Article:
At this point I am feeling pretty good about myself and thinking that it can be a pretty quick fix once I get the tools.
At this point I still didn’t know that this was a dielectric union but I was pretty sure that it was the problem. So now I needed a replacement part and the tools to actually replace it. I thought I could just buy one of these things and a monkey wrench and be done with it. I found out I was wrong. After traveling to 4 different stores I ended up going to a local store to find what I needed and the guy behind the counter told me it was a dielectric union and that I had more work than I had thought. Turns out I was going to have to cut some copper pipe and learn how to solder. So this information ups my needs list to include; solder, torch, and pipe cutter. Back to work.
Now we need to cut off the old female dielectric union. For me, I needed a male to male nipple which was about 6 inches long so I had to make sure that I figured that in when cutting. Using a small copper tubing cutter I quickly had the pipe cut and ready to solder the new dielectric female end on. The nut needs to go on the pipe before you do this so it can be screwed down. I grabbed some masking tape to get the nut out of my way.
There are plenty of videos and resources to find how to sweat(solder) copper tubing so I am not going to go into details on that but here is one that I looked at before operating.
In the above picture the white parts on the nipple and dielectric union are where the plumbers tape comes into play. Read the instructions on applying the tape because it is important. I had to undo all of the screwed in parts 3 times because I screwed up the plumbers tape and had a slight leak. It is really annoying to have to undo your work because of leaks. You can see that I used this configuration to hold the dielectric union in place to do my soldering. I didn’t have an extra set of hands or any tools to hold it in place while soldering but this worked splendidly. I think I applied the solder on too heavy but it is doing the job so I will let that slide.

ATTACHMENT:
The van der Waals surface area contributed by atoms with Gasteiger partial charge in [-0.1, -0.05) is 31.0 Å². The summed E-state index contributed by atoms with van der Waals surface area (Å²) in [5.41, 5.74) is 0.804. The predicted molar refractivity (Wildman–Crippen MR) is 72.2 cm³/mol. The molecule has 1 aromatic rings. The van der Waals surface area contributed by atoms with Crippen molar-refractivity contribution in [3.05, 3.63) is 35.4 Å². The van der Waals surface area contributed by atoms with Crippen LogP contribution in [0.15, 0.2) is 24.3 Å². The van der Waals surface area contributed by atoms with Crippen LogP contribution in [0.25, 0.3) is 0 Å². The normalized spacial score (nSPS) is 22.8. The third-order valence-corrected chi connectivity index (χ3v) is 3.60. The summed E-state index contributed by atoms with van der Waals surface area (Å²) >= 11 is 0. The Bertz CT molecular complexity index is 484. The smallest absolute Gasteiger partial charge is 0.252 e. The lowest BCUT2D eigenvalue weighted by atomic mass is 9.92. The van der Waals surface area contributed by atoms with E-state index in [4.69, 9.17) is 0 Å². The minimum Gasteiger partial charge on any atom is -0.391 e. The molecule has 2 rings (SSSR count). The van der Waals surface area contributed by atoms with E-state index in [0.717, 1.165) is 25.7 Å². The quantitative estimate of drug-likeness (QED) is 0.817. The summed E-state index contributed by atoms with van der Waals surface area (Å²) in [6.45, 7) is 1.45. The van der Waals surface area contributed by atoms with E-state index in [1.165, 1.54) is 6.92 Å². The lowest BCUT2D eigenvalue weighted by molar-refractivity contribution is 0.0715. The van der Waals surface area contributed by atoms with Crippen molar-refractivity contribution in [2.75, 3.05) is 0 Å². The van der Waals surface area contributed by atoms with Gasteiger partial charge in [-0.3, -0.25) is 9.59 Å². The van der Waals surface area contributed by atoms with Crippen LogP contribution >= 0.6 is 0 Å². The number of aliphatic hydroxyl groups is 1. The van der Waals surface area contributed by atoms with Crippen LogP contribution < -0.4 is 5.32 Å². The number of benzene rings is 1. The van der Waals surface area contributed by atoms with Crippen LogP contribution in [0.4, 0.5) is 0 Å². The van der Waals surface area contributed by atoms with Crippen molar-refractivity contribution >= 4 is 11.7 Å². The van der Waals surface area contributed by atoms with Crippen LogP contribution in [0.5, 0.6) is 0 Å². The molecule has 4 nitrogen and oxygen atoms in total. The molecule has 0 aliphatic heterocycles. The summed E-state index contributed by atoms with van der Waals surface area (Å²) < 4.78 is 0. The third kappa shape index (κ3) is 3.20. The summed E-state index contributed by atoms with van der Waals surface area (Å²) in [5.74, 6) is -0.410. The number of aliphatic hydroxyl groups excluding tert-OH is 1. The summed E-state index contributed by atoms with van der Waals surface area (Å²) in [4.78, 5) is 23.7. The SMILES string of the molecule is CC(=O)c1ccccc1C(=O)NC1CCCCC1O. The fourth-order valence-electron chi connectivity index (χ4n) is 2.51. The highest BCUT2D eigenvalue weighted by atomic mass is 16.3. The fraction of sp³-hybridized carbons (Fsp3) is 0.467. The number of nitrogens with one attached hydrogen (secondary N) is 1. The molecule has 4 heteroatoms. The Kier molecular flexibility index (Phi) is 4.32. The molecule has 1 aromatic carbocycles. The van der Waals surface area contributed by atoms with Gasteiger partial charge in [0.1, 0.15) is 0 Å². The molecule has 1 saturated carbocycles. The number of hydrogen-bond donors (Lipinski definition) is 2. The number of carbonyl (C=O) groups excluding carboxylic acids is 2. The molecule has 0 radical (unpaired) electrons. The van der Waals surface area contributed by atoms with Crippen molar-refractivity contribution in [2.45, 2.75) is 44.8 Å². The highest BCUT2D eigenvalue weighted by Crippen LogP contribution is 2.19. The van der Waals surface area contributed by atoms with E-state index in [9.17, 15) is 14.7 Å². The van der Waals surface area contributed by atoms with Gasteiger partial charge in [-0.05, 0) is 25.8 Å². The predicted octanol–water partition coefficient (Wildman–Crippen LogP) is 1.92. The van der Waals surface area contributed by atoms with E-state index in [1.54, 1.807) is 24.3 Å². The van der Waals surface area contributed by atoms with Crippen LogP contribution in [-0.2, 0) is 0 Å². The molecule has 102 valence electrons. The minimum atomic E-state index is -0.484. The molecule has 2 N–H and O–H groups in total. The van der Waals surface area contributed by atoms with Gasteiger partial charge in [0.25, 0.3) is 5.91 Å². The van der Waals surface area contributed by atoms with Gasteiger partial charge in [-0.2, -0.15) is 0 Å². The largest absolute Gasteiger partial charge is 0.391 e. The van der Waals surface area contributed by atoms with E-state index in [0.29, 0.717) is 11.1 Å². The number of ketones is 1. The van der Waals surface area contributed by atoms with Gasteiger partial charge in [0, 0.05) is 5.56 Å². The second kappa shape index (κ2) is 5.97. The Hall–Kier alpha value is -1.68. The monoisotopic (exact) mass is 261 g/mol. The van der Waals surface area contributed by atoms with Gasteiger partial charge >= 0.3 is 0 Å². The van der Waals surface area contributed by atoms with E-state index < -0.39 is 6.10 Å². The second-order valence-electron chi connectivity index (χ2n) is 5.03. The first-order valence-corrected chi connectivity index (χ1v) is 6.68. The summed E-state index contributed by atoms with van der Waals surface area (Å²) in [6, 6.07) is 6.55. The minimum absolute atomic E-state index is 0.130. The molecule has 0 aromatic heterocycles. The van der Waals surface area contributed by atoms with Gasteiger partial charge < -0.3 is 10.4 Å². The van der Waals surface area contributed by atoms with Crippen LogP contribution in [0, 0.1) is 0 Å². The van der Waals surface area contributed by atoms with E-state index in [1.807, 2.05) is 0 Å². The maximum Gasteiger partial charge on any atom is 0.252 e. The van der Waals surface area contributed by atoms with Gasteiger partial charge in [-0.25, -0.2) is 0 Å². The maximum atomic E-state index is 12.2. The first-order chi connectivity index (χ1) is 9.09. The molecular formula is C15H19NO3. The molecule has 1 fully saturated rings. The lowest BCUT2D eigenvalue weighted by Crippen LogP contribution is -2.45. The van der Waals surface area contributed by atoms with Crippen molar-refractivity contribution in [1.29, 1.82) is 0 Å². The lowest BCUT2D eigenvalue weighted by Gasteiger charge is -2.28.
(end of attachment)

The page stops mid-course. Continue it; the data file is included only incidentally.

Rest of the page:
At this point you will just untape your nut and fasten it down onto the other part of the dielectric union.
Replacing the dielectric union ended up being a much easier job than I though that it was going to be. Once you have the right tools and have done your research it isn’t too bad. So stop sitting under a shower head that is only dripping out and get the nice high pressure warm shower that you deserve. This is certainly one of the best decisions I have made. I think grand total it cost me about $50 but that is mostly on tools that I can use again. And including driving around and everything it took me about 4 hours but I bet I could do it in 1 now.
For those of you who have not heard of the amazing little credit card sized computer that came available for order only a few days ago here is a link to the blog for the Raspberry Pi. I recommend checking out that link but in the mean time I can tell you this is a functional computer that is only about the size of a credit card. It has a nice amount of processesing power with a dandy little GPU on board as well. Continue reading “Raspberry Pi For Carputer Project #RaspberryPI”